EssentialstheDiagonal is a personal blog by Mike Gerra, skeptic, technologist, psychologist, artist, humanist, collector of grand, eclectic ideas.theDiagonal blog connects the dots across multiple disciplines for inquisitive, objective and critical thinkers, exploring the vertices of big science, disruptive innovation, global sustainability, illuminating literature and leftfield art. It is on this diagonal that creativity thrives, big ideas take flight and reason triumphs.
Monthly Archives: September 2010
Sunday, September 26, 2010
The lengthy corridors of art history over the last five hundred years are decorated with numerous bold and monumental works. Just to name a handful of memorable favorites you’ll see a pattern emerge: Guernica (Pablo Picasso), The Persistence of Memory (Salvador Dali), The Dance (Henri Matisse), The Garden of Earthly Delights (Heironymous Bosch). Yes, these works are bold. They’re bold in the sense that they represented a fundamental shift from the artistic sensibilities and ideas of their times. These works stirred the salons and caused commotion among the “cognosenti” and the chattering classes. They implored (or decried) the establishment to take notice of new forms, new messages, new perspectives....read more
Thursday, September 23, 2010
What is it good for? A passing fad! It makes you stupid! Today’s technology critique is tomorrow’s embarrassing error of judgement, as Katrin Passig shows. Her suggestion: one should try to avoid repeating the most commonplace critiques, particularly in public.
In a 1969 study on colour designations in different cultures, anthropologist Brent Berlin and linguist Paul Kay described how the sequence of levels of observed progression was always the same. Cultures with only two colour concepts distinguish between “light” and “dark” shades. If the culture recognizes three colours, the third will be red. If the language differentiates further, first come green and/or yellow, then blue. All languages with six colour designations distinguish between black, white, red, green, blue and yellow. The next level is brown, then, in varying sequences, orange, pink, purple and/or grey, with light blue appearing last of all....read more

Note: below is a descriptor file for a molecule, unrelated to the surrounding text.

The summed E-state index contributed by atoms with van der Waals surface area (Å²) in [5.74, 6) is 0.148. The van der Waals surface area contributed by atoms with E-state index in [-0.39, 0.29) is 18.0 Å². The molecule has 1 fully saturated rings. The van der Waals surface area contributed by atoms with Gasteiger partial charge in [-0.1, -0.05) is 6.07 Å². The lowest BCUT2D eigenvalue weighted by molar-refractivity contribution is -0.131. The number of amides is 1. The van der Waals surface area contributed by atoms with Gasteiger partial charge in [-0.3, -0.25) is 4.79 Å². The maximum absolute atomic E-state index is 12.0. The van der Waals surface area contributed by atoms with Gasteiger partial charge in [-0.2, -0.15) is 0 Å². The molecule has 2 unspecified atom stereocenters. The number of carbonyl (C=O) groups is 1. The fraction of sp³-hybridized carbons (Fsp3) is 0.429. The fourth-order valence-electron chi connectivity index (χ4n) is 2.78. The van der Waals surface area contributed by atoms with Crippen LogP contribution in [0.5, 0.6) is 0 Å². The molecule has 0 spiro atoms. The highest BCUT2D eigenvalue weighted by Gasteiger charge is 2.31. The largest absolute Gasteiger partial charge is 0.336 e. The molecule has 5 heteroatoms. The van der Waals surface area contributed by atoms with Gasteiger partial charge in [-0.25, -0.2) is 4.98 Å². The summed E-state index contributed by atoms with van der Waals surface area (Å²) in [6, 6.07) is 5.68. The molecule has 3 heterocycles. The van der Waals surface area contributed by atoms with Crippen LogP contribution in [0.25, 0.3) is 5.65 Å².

Monday, September 20, 2010
By Robert Pinsky for Slate:
Here is a pair of poems more familiar than many I’ve presented here in the monthly “Classic Poem” feature—familiar, maybe, yet with an unsettling quality that seems inexhaustible. As in much of William Blake’s writing, what I may think I know, he manages to make me wonder if I really do know.
“Blake’s poetry has the unpleasantness of great poetry,” says T.S. Eliot (who has a way of parodying himself even while making wise observations). The truth in Eliot’s remark, for me, has to do not simply with Blake’s indictment of conventional churches, governments, artists but with his general, metaphysical defiance toward customary ways of understanding the universe....read more
Monday, September 6, 2010
From The New York Times:
“I ACTUALLY think most people don’t want Google to answer their questions,” said the search giant’s chief executive, Eric Schmidt, in a recent and controversial interview. “They want Google to tell them what they should be doing next.” Do we really desire Google to tell us what we should be doing next? I believe that we do, though with some rather complicated qualifiers.